\(O_{Dsk}(dpk,i)\): For each query (dpk, i), if \(dpk=(c,sdpk)\in {L_{Dpk,i}}\), \(\mathcal {B}\) checks the query list \(L_H\). If there exists \((mc,k)\in {L_{H}}\) such that \(c=\mathsf {PKE.Enc}(epk_i,m;G(m))\) and \(sdpk=\mathsf {KDV.Dpk}(spk_i,\mathcal {R};k)\), it finds \((sdpk,dsk)\in {L_{Dsk',i}}\) and lets \(L_{Dsk,i}=L_{Dsk,i}\cup \{dsk\}\), where \(L_{Dsk,i}\) is initialized as \(\emptyset\). It returns dsk. Otherwise, it returns \(\bot\).
In the above simulation, \(\mathcal {B}\) uses the algorithm \(\textsf{Alt}\) to generate valid derived key pairs in advance. Thus, it can simulates \(O_{Dsk,i}\) without using \(ssk_i\). Then, similar to the analysis in the previous proofs of Theorems 2 and 3, we can demonstrate the the KSKDS scheme is SUNL in the random oracle model. \(\square\)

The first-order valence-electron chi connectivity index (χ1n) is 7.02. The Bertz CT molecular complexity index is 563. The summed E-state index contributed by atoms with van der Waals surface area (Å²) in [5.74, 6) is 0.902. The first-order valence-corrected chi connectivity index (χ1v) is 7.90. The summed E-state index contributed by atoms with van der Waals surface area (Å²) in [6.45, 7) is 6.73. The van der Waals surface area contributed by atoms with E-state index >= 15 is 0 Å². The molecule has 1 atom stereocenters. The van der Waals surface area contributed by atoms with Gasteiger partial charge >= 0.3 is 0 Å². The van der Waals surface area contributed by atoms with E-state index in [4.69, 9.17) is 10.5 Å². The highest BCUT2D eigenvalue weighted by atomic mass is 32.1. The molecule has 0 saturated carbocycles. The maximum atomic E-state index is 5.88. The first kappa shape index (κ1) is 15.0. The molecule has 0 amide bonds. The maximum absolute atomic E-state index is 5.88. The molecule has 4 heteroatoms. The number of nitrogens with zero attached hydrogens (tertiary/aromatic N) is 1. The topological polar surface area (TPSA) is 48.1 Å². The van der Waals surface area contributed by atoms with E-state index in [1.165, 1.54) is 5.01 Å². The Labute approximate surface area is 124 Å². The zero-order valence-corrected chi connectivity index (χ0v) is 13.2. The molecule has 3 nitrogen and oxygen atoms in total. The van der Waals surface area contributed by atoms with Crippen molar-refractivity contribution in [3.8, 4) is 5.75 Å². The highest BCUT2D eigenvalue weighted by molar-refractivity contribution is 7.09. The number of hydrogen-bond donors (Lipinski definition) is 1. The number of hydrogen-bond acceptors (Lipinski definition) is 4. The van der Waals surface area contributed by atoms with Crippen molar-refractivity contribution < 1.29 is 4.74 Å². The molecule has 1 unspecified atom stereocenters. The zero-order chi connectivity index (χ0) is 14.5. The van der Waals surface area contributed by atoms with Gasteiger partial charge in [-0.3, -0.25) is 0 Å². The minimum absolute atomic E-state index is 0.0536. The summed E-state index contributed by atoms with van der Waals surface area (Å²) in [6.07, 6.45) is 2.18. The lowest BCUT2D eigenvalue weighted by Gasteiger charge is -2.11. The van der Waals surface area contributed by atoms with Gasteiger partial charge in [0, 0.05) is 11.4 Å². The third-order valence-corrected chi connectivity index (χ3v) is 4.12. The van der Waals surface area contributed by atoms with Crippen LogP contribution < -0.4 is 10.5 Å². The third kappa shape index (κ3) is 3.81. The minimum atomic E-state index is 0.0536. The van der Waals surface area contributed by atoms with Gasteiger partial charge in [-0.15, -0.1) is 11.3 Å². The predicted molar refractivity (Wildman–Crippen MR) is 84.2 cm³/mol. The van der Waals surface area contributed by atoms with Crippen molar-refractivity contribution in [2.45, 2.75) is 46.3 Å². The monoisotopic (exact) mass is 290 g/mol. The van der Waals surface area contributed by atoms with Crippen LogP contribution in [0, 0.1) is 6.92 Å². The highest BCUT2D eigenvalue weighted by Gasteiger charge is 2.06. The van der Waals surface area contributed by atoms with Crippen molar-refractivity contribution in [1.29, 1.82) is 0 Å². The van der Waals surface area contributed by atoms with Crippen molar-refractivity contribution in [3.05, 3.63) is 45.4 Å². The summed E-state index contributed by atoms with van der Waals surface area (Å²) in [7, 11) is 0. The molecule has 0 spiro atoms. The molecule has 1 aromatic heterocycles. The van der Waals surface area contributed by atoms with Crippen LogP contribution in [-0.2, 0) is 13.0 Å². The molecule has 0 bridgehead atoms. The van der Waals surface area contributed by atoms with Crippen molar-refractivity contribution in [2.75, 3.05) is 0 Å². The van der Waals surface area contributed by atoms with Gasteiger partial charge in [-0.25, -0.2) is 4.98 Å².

Appendix E.5: Theorem.5
Proof
Sketch: assume toward contradiction that there exists a PPT adversary \(\mathcal {A}\) breaking the (S)EUF security of the KRKDS scheme. Then one can construct a PPT adversary \(\mathcal {B}\) or \(\mathcal {C}\), breaking the IMPKOA security of the CID scheme. The simulations of oracles are similar to the proof of Theorem 1 (Theorem 2). Additionally, \(O_{G}\) and \(O_{H}\) both are simulated by lazy sampling because \(\mathcal {B}\) does not have the secret key of \(\textsf{PKE}\). \(\mathcal {B}\) also simulates \(O_{Dpk}\) in the same way as in the proof of Theorem 3. Thus, it simulates \(O_{Dpk}\) without using the secret key of \(\textsf{PKE}\). Since G, H and \(H_1\) are different random oracles, these simulations can only be distinguished with negligible probability by \(\mathcal {A}\) even in the case of key reusing. Thus, we can demonstrate the KRKDS scheme is (S)EUF secure in the random oracle model. \(\square\)
Appendix E.6: Theorem.6
Proof